Michelle L Block

Virginia Commonwealth University, Richmond, VA, United States

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Publications (44)266.24 Total impact

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    ABSTRACT: BACKGROUND: Active HIV infection within the central nervous system (CNS) is confined primarily to microglia. The glial cell compartment acts as a viral reservoir behind the blood-brain barrier. It provides an additional roadblock to effective pharmacological treatment via expression of multiple drug efflux transporters, including P-glycoprotein. HIV/AIDS patients frequently suffer bacterial and viral co-infections, leading to deregulation of glial cell function and release of pro-inflammatory mediators including cytokines, chemokines, and nitric oxide. METHODS: To better define the role of inflammation in decreased HIV drug accumulation into CNS targets, accumulation of the antiretroviral saquinavir was examined in purified cultures of rodent microglia exposed to the prototypical inflammatory mediator lipopolysaccharide (LPS). RESULTS: [3H]-Saquinavir accumulation by microglia was rapid, and was increased up to two-fold in the presence of the specific P-glycoprotein inhibitor, PSC833. After six or 24 hours of exposure to 10 ng/ml LPS, saquinavir accumulation was decreased by up to 45%. LPS did not directly inhibit saquinavir transport, and did not affect P-glycoprotein protein expression. LPS exposure did not alter RNA and/or protein expression of other transporters including multidrug resistance-associated protein 1 and several solute carrier uptake transporters. CONCLUSIONS: The decrease in saquinavir accumulation in microglia following treatment with LPS is likely multi-factorial, since drug accumulation was attenuated by inhibitors of NF-kappabeta and the MEK1/2 pathway in the microglia cell line HAPI, and in primary microglia cultures from toll-like receptor 4 deficient mice. These data provide new pharmacological insights into why microglia act as a difficult-to-treat viral sanctuary site.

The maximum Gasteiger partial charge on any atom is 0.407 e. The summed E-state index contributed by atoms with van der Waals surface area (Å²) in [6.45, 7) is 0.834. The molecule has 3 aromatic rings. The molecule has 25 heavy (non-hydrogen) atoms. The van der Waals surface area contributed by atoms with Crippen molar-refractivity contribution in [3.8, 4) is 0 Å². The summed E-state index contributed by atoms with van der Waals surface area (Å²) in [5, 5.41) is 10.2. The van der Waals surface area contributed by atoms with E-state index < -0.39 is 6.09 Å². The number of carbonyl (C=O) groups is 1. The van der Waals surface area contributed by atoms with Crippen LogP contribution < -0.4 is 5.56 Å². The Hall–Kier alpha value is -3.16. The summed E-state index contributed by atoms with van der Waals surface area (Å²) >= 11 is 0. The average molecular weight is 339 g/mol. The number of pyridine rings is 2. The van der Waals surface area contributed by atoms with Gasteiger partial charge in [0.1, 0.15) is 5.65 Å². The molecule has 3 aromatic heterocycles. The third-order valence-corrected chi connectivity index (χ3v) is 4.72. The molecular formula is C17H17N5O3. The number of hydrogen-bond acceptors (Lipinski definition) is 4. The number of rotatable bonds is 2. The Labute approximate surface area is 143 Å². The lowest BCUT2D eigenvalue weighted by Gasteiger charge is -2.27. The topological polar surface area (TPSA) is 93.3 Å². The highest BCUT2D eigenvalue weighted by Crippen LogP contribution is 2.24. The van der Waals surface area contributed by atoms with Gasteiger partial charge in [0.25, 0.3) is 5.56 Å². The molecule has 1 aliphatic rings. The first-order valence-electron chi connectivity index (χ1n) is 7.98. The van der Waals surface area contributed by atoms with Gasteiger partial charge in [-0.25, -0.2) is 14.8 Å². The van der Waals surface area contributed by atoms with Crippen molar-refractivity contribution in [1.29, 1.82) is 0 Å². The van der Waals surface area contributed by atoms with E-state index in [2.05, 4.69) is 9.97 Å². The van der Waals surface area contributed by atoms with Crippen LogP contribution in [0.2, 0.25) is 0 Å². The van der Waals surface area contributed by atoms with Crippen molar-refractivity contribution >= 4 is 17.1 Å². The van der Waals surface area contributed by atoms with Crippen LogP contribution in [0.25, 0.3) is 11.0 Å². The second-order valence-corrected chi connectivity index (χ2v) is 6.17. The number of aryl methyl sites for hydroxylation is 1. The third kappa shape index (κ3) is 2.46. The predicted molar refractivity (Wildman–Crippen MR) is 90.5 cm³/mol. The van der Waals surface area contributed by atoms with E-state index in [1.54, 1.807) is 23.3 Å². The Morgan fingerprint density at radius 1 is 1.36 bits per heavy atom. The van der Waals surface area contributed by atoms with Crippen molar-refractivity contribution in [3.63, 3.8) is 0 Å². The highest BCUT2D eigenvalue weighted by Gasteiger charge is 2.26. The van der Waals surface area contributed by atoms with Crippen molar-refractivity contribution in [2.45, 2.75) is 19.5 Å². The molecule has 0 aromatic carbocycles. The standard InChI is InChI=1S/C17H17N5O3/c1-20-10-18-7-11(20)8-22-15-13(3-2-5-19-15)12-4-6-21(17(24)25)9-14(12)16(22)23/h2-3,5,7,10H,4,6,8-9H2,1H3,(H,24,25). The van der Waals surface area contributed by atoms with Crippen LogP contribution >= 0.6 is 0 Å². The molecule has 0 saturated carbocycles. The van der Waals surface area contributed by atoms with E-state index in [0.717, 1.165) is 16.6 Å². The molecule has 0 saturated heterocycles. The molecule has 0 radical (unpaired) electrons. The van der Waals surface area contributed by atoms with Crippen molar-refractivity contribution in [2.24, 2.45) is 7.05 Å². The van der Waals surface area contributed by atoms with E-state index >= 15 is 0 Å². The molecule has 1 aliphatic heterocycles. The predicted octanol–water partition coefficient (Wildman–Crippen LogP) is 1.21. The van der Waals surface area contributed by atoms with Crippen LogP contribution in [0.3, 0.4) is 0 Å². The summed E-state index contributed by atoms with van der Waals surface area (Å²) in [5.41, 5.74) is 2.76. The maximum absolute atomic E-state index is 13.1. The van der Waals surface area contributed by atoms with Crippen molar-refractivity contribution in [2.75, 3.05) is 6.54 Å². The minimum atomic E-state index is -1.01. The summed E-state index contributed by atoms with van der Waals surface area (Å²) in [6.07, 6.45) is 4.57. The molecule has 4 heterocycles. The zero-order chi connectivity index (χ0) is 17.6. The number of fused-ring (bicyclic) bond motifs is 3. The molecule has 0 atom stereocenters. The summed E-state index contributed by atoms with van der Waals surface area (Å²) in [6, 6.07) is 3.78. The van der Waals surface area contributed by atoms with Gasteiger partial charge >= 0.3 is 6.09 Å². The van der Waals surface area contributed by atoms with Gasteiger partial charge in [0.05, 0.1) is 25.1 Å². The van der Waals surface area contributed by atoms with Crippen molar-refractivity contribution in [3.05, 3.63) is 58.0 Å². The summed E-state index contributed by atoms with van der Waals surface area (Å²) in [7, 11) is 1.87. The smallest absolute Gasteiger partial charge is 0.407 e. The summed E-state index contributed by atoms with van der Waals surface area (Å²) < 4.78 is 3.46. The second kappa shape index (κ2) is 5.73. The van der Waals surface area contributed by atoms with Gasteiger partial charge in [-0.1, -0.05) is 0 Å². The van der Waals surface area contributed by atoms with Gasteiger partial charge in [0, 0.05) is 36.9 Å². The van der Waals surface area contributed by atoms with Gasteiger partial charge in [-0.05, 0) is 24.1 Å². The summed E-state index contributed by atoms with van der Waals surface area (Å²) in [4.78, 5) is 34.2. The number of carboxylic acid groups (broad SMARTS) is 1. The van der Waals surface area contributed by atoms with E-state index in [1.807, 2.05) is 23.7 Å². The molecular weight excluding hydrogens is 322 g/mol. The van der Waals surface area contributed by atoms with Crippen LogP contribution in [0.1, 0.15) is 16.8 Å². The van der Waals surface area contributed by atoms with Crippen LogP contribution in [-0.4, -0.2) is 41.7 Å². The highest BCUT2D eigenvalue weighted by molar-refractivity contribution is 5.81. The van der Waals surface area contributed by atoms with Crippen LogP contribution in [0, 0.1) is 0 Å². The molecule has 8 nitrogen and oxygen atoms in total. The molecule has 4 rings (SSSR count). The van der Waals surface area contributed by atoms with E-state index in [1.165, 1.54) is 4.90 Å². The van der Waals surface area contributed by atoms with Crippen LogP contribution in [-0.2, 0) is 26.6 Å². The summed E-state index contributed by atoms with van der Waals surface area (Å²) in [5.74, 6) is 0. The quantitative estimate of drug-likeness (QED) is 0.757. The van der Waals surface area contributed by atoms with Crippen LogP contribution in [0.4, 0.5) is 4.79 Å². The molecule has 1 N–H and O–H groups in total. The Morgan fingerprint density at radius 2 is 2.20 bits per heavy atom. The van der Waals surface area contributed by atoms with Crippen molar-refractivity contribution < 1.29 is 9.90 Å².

Journal of Neuroinflammation 05/2013; 10(1):58. · 4.35 Impact Factor
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    ABSTRACT: Increasing reports support that air pollution causes neuroinflammation and is linked to central nervous system (CNS) disease/damage. Diesel exhaust particles (DEP) are a major component of urban air pollution, which has been linked to microglial activation and Parkinson's disease-like pathology. To begin to address how DEP may exert CNS effects, microglia and neuron-glia cultures were treated with either nanometer-sized DEP (<0.22 μM; 50μg/mL), ultrafine carbon black (ufCB, 50μg/ml), or DEP extracts (eDEP; from 50 μg/ml DEP) and the effect of microglial activation and dopaminergic (DA) neuron function was assessed. All three treatments showed enhanced amoeboid microglia morphology, increased H2 O2 production, and decreased DA uptake. Mechanistic inquiry revealed that the scavenger receptor inhibitor fucoidan blocked DEP internalization in microglia, but failed to alter DEP-induced H2 O2 production in microglia. However, pretreatment with the MAC1/CD11b inhibitor antibody blocked microglial H2 O2 production in response to DEP. MAC1-/- mesencephalic neuron-glia cultures were protected from DEP-induced loss of DA neuron function, as measured by DA uptake. These findings support that DEP may activate microglia through multiple mechanisms, where scavenger receptors regulate internalization of DEP and the MAC1 receptor is mandatory for both DEP-induced microglial H2 O2 production and loss of DA neuron function. © 2013 International Society for Neurochemistry, J. Neurochem. (2013) 10.1111/jnc.12231.
    Journal of Neurochemistry 03/2013; · 3.97 Impact Factor
  • Thomas Taetzsch, Michelle L Block